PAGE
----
That partially goes back to setting realistic expectations—never promise to deliver all of the images that you take.
9. The bride is your client.
“Who’s your boss at the wedding? The bride. It’s not the bride and groom, it’s the bride,” Elderfield says. While ideally, you want everyone to look their best, always make sure the bride is at her best, adjusting the pose and train placement when possible and eliminating the ones that don’t flatter her afterwards.
The same concept applies for pushy moms and other family members. If you can get the shots requested by family, great, but the shots requested by the bride are the priority.
10. Maintain your energy level.
Elderfield says at the end of the day, he feels like he’s just ran a marathon. Weddings are long shoots, so it’s important to keep your energy level up. Pack some snacks and water bottles so hunger doesn’t squelch your creativity.
Avoid starting the day too early as well—Elderfield says an hour is usually plenty for the getting ready shots, arriving four hours early is going to make for an even longer day (plus, he added, lots of fun stuff seems to happen at the very end that you’ll want to stay for).
11. Personality is big.
The wedding photographer is the vendor that’s with the client the longest, well before the band or DJ arrives and staying well past the clergy. Couples don’t want to spend the day with a dud—embrace the parts of your personality that will help a wedding to run smoother, like a sense of humor or a sweet demeanor.
If you’re shy, work on stepping out of that comfort zone—an awkward silence during the traditional posing will create some equally awkward expressions. Overall, remember it’s the couple’s day, and while your main job is to capture images, the best way that you can do that is to be both respectful and enjoyable to be around.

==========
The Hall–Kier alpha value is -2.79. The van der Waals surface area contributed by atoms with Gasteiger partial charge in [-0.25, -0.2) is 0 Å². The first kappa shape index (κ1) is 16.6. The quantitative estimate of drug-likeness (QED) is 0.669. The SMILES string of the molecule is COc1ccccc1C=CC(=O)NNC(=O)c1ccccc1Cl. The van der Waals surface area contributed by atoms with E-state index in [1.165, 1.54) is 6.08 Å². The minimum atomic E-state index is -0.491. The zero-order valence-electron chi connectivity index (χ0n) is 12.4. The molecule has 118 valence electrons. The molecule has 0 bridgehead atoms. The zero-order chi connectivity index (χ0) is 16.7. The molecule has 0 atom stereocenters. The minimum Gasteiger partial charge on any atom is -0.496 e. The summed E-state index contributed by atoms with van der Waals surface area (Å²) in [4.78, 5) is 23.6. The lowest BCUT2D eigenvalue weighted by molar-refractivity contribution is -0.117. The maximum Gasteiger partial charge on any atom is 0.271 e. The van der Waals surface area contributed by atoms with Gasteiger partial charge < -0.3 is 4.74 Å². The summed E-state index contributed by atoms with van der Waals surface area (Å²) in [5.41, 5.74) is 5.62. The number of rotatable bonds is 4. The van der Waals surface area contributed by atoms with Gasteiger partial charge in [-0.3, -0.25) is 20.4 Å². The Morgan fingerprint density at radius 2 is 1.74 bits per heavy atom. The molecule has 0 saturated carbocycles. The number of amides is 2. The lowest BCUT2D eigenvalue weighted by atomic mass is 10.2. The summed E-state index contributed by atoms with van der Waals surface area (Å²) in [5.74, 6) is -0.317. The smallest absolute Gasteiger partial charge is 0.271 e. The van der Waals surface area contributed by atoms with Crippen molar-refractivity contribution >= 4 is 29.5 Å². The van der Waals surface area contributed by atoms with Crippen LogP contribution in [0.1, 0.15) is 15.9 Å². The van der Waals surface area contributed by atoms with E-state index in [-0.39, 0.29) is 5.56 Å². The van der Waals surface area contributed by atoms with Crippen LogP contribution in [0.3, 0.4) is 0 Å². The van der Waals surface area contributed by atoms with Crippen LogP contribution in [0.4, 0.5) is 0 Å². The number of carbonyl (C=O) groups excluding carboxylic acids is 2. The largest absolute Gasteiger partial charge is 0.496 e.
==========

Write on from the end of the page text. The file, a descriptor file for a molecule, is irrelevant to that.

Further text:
Wedding photography is a challenging, but rewarding shoot—if you do it right.
Shooting a wedding goes well beyond understanding the technical aspects. Keeping up the energy to be creative for several hours straight, helping the couple to relax during formal pictures and understanding how to meet challenges like pushy mother-in-laws and drunk uncles may be unusual wedding photography tips, but they’re the ones that are going to help you not only take great photos, but enjoy it enough to shoot a second, and a third.
Taking it further
Want to hear more tips from Jonathan Elderfield? Project Basho is hosting a wedding photography class that includes real hands-on experience at an actual wedding, as well as class time covering topics from working with clients to post processing. Learn more about the stress-free way to shoot your first wedding while picking up essential skills at the class page.